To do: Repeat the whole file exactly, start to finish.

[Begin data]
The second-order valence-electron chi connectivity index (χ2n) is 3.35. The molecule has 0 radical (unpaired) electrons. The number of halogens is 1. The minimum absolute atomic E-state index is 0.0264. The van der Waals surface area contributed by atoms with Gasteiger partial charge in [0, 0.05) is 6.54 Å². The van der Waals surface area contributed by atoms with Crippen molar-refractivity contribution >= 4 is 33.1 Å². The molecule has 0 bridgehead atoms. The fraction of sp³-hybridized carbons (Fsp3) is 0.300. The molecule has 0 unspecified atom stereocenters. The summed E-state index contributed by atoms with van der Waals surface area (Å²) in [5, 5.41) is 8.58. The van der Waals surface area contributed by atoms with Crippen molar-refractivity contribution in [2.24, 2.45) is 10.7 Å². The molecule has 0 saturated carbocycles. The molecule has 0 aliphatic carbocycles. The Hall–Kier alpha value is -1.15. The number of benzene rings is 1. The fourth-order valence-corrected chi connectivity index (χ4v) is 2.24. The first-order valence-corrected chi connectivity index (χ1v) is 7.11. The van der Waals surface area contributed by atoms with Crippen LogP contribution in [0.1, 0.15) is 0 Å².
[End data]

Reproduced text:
The second-order valence-electron chi connectivity index (χ2n) is 3.35. The molecule has 0 radical (unpaired) electrons. The number of halogens is 1. The minimum absolute atomic E-state index is 0.0264. The van der Waals surface area contributed by atoms with Gasteiger partial charge in [0, 0.05) is 6.54 Å². The van der Waals surface area contributed by atoms with Crippen molar-refractivity contribution >= 4 is 33.1 Å². The molecule has 0 bridgehead atoms. The fraction of sp³-hybridized carbons (Fsp3) is 0.300. The molecule has 0 unspecified atom stereocenters. The summed E-state index contributed by atoms with van der Waals surface area (Å²) in [5, 5.41) is 8.58. The van der Waals surface area contributed by atoms with Crippen molar-refractivity contribution in [2.24, 2.45) is 10.7 Å². The molecule has 0 saturated carbocycles. The molecule has 0 aliphatic carbocycles. The Hall–Kier alpha value is -1.15. The number of benzene rings is 1. The fourth-order valence-corrected chi connectivity index (χ4v) is 2.24. The first-order valence-corrected chi connectivity index (χ1v) is 7.11. The van der Waals surface area contributed by atoms with Crippen LogP contribution in [0.1, 0.15) is 0 Å².